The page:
Committing to Helping Veteran-Owned Businesses Succeed

In 1919 President Woodrow Wilson designated November 11 as Armistice Day to remember the heroism of those who died in service to our country during World War I. In 1954, President Eisenhower signed legislation expanding the scope of the federal holiday to include World War II and Korean War Veterans. In doing so, he said, “let us solemnly remember the sacrifices of those who fought so valiantly, on the seas, in the air, and on foreign shores, to preserve our heritage of freedom.” 

In 1971 Congress changed the date of observance to the fourth Monday in October. In following years, state legislatures, veteran’s groups, and the American people pressured Congress to return to the original date. Ultimately, they succeeded. In 1975, President Ford signed legislation authorizing the change. The nation’s observance of Veterans Day reverted to the original date of November 11, 1978. 

It can be tough adjusting to civilian life after leaving the military. Veterans with an entrepreneurial spirit often open businesses. According to the Small Business Association, there are 2.5 million veteran-owned small businesses. The government and many non-profit organizations are committed to helping veteran-owned operations succeed in response to the growing need for support and resources.

National Veterans Small Business Week (October 31 to November 4) 
Starting October 31, The SBA, resource partners, and local organizations will highlight various aspects of the entrepreneurial journey for veteran small business owners. Information will be presented in in-person and virtual formats. Topics include transition assistance, entrepreneurial training, government contracting, disaster assistance, and access to capital resources. Currently, over 100 virtual events are free and open to the public.

“Each year, we celebrate National Veterans Small Business Week to honor America’s nearly two million veteran entrepreneurs who have answered our nation’s call to serve and protect us and are now making a difference every day for local communities and our nation’s economy,” said Administrator Guzman. Visit sba.gov/nvsbw for the full schedule of activities.

SBA Office of Veterans Business Development
This handy resource has what you need to know about special programs and initiatives designed to help veterans. According to the department’s website, the mission of the Office of Veterans Business Development is to “maximize the availability, applicability and usability of all administration small business programs for veterans, service-disabled veterans, reserve component members, and their dependents or survivors.”

Veteran-Owned Business Directory (Veteranownedbusiness.com)

Launched on Veterans Day 2008, this user-friendly free resource is a directory of small, medium, and large businesses owned by veterans, service-disabled veterans, active- duty military, reservists, and military spouses. It enables Americans in the United States and abroad to search for products and services made, sold, and serviced by veteran business owners, service-disabled veteran business owners, active-duty military business owners, military reservists, and military/veteran spouse business owners.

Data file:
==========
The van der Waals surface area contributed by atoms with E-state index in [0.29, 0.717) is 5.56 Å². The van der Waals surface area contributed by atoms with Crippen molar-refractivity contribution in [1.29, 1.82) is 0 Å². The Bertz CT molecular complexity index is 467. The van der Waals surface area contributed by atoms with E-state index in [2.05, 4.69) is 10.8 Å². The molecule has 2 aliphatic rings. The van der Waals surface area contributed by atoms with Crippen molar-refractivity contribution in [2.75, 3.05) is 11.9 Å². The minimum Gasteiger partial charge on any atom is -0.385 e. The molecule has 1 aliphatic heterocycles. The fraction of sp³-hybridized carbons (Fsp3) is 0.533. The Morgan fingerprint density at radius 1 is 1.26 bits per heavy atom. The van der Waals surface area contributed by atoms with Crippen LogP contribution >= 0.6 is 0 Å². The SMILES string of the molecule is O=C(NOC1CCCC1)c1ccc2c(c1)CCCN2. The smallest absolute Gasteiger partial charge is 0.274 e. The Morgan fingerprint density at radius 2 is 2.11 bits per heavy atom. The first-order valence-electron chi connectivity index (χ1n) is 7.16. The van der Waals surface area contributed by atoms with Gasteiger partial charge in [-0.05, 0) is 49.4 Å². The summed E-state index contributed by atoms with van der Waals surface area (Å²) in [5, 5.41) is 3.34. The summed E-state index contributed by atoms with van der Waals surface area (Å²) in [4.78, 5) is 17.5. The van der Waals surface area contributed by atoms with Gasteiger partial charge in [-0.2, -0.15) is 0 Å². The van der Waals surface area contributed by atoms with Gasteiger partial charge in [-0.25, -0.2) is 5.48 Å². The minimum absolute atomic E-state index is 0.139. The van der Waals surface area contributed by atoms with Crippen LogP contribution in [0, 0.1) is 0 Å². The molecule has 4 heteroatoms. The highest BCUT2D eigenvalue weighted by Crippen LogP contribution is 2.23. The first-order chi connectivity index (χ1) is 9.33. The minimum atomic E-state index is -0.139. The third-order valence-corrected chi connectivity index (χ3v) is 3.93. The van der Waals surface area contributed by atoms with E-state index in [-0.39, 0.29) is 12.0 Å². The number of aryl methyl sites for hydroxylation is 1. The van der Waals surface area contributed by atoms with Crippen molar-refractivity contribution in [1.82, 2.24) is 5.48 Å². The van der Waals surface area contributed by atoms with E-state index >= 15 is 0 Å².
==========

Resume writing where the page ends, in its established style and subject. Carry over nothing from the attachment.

• 37,000 Members
  • 400,000 Supporters
  • 50 million visitors

Service-Disabled Veteran-Owned Small Business Program (SDVOSB)
This program is designed for those veterans who were disabled during military service. It aims to help business owners access at least 3% of available federal contract dollars annually. Certain federal contract funds are only available to members of the SDVOSB program.

Street Shares Foundation Veteran Small Business Award
Veterans are encouraged to apply for a grant through the non-profit Street Shares Foundation. The grant program awards three different grants through its Military Entrepreneur Challenge:

  • First place: $15,000
  • Second place: $6,000
  • Third place: $4,000
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In addition to cash awards, the first-place recipient can take advantage of $25,000 worth of pro-bono legal service. Each finalist also receives a $1,000 scholarship to the Synergy Learning Institute. Sign up for the foundation’s newsletter for the most current updates.

Warrior Rising Small Business Grants
Whether you’re a veteran starting a new business or looking for funding to grow an existing company, you may want to research Warrior Rising Small Business Grants. The non-profit program, founded in Utah in 2015, provides business grants and mentorship to eligible veteran entrepreneurs. Businesses can apply online. 

Grants.gov
Grants.gov can be a reliable resource for many different types of small business owners, including veterans. The Office of Management and Budget (OMB) governs the database that features more than 1,000 grant programs from various federal agencies. Collectively, those agencies award more than $500 billion in grant funding each year.

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